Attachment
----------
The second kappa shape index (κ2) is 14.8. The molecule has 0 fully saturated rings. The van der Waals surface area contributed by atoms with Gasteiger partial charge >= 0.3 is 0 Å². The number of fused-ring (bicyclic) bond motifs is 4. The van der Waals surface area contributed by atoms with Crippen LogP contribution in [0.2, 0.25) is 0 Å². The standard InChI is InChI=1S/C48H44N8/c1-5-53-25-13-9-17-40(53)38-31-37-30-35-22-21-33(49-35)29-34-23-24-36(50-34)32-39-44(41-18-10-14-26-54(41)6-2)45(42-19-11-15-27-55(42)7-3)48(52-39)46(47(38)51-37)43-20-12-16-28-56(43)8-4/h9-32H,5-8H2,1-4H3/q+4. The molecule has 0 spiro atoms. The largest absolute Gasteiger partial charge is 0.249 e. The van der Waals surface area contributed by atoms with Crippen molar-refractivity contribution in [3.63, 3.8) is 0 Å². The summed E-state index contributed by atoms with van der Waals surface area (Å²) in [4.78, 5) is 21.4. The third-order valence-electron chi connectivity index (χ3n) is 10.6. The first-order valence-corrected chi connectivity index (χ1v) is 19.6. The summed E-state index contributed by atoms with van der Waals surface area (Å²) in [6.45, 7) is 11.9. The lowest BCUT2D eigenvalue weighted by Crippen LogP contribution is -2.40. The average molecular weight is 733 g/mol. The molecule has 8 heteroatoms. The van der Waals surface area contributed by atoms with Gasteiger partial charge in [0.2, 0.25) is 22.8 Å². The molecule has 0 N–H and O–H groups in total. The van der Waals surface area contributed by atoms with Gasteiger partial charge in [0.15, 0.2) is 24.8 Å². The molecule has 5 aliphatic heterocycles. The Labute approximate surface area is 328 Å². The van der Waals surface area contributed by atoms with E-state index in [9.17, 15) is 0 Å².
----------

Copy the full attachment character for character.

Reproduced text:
The second kappa shape index (κ2) is 14.8. The molecule has 0 fully saturated rings. The van der Waals surface area contributed by atoms with Gasteiger partial charge >= 0.3 is 0 Å². The number of fused-ring (bicyclic) bond motifs is 4. The van der Waals surface area contributed by atoms with Crippen LogP contribution in [0.2, 0.25) is 0 Å². The standard InChI is InChI=1S/C48H44N8/c1-5-53-25-13-9-17-40(53)38-31-37-30-35-22-21-33(49-35)29-34-23-24-36(50-34)32-39-44(41-18-10-14-26-54(41)6-2)45(42-19-11-15-27-55(42)7-3)48(52-39)46(47(38)51-37)43-20-12-16-28-56(43)8-4/h9-32H,5-8H2,1-4H3/q+4. The molecule has 0 spiro atoms. The largest absolute Gasteiger partial charge is 0.249 e. The van der Waals surface area contributed by atoms with Crippen molar-refractivity contribution in [3.63, 3.8) is 0 Å². The summed E-state index contributed by atoms with van der Waals surface area (Å²) in [4.78, 5) is 21.4. The third-order valence-electron chi connectivity index (χ3n) is 10.6. The first-order valence-corrected chi connectivity index (χ1v) is 19.6. The summed E-state index contributed by atoms with van der Waals surface area (Å²) in [6.45, 7) is 11.9. The lowest BCUT2D eigenvalue weighted by Crippen LogP contribution is -2.40. The average molecular weight is 733 g/mol. The molecule has 8 heteroatoms. The van der Waals surface area contributed by atoms with Gasteiger partial charge in [0.2, 0.25) is 22.8 Å². The molecule has 0 N–H and O–H groups in total. The van der Waals surface area contributed by atoms with Gasteiger partial charge in [0.15, 0.2) is 24.8 Å². The molecule has 5 aliphatic heterocycles. The Labute approximate surface area is 328 Å². The van der Waals surface area contributed by atoms with E-state index in [9.17, 15) is 0 Å².